When combined with the Internet of Things, robots can detect and mitigate machine-related safety hazards, for example. Sensor technology is expanding and sensors can now be attached to everything from the ground, to clothing and vehicles.

There are now several types of robots. In addition to traditional industrial robots are collaborative robots — or cobots. These work in the same space as humans and have sensors designed to stop the robot when it comes in contact with a worker. A person controls and/or uses an algorithm to move the robotic arm, for example. One of the challenges, however is the inability of these machines to grasp a previously unknown object.

Service cobots move alongside in a shared space with humans. Automated ground robots are especially useful in agriculture, mining and manufacturing. Service robots also include unmanned aerial vehicles, or drones, which are increasingly being used in the construction industry. They can monitor sites, inspect, and be used for maintenance.

Social robots can detect emotions by analyzing facial expressions and voice tones. These offer potential use in healthcare settings for social interaction, such as nursing or convalescent homes. They’re being used in Europe, Howard said.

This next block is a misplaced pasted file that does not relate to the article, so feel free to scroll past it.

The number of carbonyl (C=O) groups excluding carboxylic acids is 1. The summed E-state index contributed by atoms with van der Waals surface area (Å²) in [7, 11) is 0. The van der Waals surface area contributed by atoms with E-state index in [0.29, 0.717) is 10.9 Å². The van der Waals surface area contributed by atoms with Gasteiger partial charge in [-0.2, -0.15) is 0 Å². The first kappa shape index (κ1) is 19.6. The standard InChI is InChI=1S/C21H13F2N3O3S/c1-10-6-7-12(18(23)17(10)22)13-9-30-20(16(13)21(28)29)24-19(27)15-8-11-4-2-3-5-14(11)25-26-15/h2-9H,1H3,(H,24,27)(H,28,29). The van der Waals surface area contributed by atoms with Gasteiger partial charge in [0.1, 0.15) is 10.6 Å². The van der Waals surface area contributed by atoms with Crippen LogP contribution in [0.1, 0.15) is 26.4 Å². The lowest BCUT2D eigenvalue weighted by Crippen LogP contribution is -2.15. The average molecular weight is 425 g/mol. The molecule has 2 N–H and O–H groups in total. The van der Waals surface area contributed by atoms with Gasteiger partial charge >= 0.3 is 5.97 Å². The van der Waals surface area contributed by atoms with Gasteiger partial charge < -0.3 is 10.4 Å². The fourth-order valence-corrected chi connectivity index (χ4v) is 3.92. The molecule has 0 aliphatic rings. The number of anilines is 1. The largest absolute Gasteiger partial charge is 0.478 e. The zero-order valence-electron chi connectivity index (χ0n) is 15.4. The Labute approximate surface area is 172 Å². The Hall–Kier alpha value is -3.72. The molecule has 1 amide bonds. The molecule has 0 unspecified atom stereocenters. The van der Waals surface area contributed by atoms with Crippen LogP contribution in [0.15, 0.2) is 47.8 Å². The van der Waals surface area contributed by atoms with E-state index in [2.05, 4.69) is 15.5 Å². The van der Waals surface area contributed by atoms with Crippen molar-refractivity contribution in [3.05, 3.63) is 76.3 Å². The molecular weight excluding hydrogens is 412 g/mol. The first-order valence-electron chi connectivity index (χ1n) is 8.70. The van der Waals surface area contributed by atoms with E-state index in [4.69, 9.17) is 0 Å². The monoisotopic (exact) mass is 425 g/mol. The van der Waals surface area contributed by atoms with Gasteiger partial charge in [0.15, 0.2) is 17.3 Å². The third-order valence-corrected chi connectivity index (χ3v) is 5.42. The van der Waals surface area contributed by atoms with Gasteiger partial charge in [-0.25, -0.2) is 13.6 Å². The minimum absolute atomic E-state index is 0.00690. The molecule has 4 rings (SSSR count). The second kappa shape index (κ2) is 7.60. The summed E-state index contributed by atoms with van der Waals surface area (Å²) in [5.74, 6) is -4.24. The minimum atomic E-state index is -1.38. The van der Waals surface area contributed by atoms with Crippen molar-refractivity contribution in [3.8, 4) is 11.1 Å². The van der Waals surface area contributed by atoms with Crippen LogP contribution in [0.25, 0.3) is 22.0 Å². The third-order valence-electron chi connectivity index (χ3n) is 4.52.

Risks and Challenges

Robot-related injuries are a concern, as there have been nearly 4,000 between 2003 and 2016 and the numbers are likely to increase. Collisions between robots and people working in the same space are one example. Using a robot with dynamic machine learning capabilities that learns from its environment needs a space specifically designed for the interaction of the machine with humans.

The rapid advancements in the use of robots requires constant updating of safety procedures.  The existing American National Standard for industrial robots and robot systems approved in 2013 is already obsolete, Howard explained.

The changing workplace from the use of robotic devices along with the potential to replace some workers is adding stress to the workforce.

While the use of new technologies has tremendous potential for business and can help prevent injuries to workers, they must be implemented with care. “All are connected,” Howard said, “we are just beginning to learn about how we connect all of them together to produce a safe and healthful workplace.”


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    About The Author

    • Nancy Grover

      Nancy Grover is a freelance writer having recently retired as the Director, Media Services for WorkersCompensation.com. She comes to our company with more than 35 years as a broadcast journalist and communications consultant. Grover’s specialties include insurance, workers’ compensation, financial services, substance abuse, healthcare and disability. For 12 years she served as the Program Chair of the National Workers’ Compensation and Disability Conference® & Expo. A journalism/speech graduate of Ohio Wesleyan University, Grover also holds an MBA from Palm Beach Atlantic University.